When I was done I rigged up some foam supports on the interior to hold 2 large PVC end caps I had on hand to act as holsters to hold the ends of the arms rest in as they extend out to hold the lid.
As for the interior lights I wanted something strong and bright but also safe and easy assemble and turn off and on. I opted for a multi-color Dioder led light from Ikea that was around $30. I hated to use such an expensive piece but their is nothing on the market close with all the above criteria. The whole thing went together in lest than 3 minutes. The pieces all plug into a central control box and each led light bar comes with adhesive strips. I cut a small hole in the back and ran the controls out and attached to the back of the coffin with Command strips so I can turn it on with the push of the button. If you want a party coffin the lights have a random mode that changes from color to color every few seconds.
The last major component I needed to build were the ornate candelabras. I simply made a simple base out of foam, cast some filigree our of resin, used a pvc pipe, a pvc coupling, and a pvc union. All of that was pieces I had laying around. The candles are a 2 pack from the dollar store. I painted it black and then drybrushed the gold finish.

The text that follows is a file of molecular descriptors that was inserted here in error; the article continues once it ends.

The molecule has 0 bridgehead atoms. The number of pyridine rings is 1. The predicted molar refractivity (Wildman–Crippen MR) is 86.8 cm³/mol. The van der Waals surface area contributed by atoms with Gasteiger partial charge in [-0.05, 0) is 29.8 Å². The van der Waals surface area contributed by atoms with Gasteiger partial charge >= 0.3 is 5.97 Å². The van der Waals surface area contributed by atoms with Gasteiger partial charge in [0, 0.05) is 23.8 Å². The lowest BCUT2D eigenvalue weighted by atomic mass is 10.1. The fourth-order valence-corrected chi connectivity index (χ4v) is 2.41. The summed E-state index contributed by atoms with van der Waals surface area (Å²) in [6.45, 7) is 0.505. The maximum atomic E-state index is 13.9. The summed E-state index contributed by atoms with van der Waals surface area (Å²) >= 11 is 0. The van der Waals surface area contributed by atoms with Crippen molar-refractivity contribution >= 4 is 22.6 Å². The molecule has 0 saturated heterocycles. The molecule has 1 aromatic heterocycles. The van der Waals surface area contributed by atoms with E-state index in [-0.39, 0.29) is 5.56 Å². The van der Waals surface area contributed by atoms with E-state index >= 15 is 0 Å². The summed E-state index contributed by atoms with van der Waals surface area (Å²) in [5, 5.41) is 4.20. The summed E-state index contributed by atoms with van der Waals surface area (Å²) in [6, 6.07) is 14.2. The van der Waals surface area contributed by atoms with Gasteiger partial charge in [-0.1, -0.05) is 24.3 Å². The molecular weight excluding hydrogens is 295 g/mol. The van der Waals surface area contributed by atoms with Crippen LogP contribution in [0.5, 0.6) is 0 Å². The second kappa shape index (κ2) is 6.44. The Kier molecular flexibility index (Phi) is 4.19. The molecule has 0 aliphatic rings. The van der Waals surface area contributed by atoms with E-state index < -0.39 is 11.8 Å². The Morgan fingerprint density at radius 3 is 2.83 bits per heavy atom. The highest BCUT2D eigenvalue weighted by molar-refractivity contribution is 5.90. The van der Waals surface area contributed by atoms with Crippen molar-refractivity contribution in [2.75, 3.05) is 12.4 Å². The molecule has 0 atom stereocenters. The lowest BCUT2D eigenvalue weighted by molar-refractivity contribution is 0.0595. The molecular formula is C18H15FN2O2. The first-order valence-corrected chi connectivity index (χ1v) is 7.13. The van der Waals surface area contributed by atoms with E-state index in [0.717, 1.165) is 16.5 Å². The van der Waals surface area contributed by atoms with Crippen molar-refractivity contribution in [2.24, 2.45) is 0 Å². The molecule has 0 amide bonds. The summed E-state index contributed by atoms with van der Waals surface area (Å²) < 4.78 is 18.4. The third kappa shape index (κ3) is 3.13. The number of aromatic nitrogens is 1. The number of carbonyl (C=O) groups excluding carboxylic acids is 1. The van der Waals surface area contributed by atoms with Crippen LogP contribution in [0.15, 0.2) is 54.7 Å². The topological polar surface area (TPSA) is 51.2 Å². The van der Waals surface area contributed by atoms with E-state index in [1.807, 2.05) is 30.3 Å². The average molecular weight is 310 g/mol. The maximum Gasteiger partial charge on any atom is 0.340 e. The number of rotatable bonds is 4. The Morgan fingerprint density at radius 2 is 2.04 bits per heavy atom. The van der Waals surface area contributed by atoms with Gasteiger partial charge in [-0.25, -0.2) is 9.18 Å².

The finishing touches were some toothpicks painted silver to act as the nails. I wanted something a little safer than actual metal spikes sticking out.
All in I think I spend around $80 on the build which is higher than the $40 limit I set, but this was my big build of the year.
To display the piece I set on on the long dining room table, where Leota’s head projection used to go (don’t worry I just relocated the head to a new spot). The coffin sits on the end in front of a large window with a tree outside, just like on the ride. It truly is showstopper that greats my guests as the enter the foyer. Now I just have to figure out where to store it from November to August.
Until next time…be on the lookout for more of our Haunted Mansion builds. We will have over 70 pieces life sized pieces in our Haunted Mansion this year.